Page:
Script No. 73

Things were volatile in New York in 1792, at least as far as the printing and the real estate businesses went. First off, in January, Rensselaer County publisher Silvester Tiffany sold his Tiffany Recorder to George Gardner and James Hill, who removed his name from the masthead and called it the Lansingburgh Recorder. Tiffany then took on William W. Wands as a partner in August, turning the operation of the business over to him by the end of the year, presumably retiring shortly afterwards.

Huge tracts of land continued to change hands in the western part of the state. One year after buying most of western New York from Phelps & Gorham, financier Robert Morris sold the portion east of the Genesee River to William Pultney and his associates, reaping a quick return on his investment. Another agent, named Theophile Cazenove began buying most of the l;and west of the river. His principles were a group of Dutch investors with the ringing names of P. & C. van Eeghen, Schimmelpennick, Stadnitski, Van Staphorst, Vollenhoven, and W. & J. Willink, who had organized themselves as the Holland Land Company.

The Genesee itself was seeing a bit of action. Scotsman Patrick Campbell came to scout the valley for his countrymen, soon publishing a favorable account of his travels. At the northern end, above the upper falls, Ebenezer Allan's mill site was sold to a Benjamin Barton. Elsewhere new towns were being formed this year. Chili in the west, Fairfield in the north and Cortlandt in the lower Hudson Valley, near the Croton River. Attempts were also being made to link the various parts of the state. General Philip Schuyler, hero of the Revolution, formed The Western Inland Lock Navigation Company, to build a three-mile canal bypassing the cataract at Little Falls. Another canal was to link the Mohawk River with Wood Creek and thus to a branch of the Black River, to the north of the future the city of Rome.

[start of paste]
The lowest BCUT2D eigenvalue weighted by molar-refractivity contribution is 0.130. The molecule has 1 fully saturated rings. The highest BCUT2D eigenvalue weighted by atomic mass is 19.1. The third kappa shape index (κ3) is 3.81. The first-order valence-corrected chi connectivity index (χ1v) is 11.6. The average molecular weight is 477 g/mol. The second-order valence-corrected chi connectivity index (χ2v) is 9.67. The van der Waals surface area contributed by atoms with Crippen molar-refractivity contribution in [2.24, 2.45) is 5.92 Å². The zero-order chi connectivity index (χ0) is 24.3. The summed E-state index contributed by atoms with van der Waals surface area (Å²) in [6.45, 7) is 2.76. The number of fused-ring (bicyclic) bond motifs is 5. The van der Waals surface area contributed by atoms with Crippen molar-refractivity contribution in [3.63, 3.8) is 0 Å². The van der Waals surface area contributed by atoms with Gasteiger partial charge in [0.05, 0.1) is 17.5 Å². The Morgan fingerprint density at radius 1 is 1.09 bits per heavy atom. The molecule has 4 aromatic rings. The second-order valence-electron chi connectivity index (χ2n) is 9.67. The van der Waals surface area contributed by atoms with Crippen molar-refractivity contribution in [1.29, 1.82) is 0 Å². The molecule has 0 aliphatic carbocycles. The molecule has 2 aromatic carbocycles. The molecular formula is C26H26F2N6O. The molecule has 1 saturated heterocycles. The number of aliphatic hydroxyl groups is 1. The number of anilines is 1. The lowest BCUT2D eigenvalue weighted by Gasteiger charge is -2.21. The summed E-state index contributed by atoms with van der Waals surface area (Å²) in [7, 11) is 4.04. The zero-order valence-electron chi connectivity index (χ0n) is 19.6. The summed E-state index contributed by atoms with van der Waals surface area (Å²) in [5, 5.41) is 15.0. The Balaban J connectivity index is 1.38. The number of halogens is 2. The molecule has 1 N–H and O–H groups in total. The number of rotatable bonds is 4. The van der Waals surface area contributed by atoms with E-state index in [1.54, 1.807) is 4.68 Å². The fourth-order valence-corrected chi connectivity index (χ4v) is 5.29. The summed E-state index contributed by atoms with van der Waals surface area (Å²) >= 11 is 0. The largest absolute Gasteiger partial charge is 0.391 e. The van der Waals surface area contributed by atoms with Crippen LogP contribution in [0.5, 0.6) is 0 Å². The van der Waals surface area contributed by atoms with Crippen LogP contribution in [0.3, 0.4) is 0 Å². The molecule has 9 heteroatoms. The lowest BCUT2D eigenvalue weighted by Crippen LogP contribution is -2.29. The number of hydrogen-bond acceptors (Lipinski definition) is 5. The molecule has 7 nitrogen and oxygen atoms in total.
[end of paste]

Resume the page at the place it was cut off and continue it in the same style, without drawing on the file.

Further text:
Valentine's Day saw the founding of the Albany Library. But it was the metropolis to the south that was really beginning to come to life. While work on filling the Collect Pond continued, new streets were being laid out in the lands north of the old wall site. Boston businessman Abijah Hammond had donated a device for drilling for water to the city government, which ordered experiments to begin on a vacant lot adjoining city hall.

October 12th saw another first with a major celebration of Columbus's discovery of America. One other innovation appeared earlier. If you waited to see what the Dow Jones Industrial Averages closed at last night it all started with a meeting of city businessmen. It was a warm May morning and they met outdoors, in the shade of a buttonwood tree - on Wall Street.

© 1998 David Minor / Eagles Byte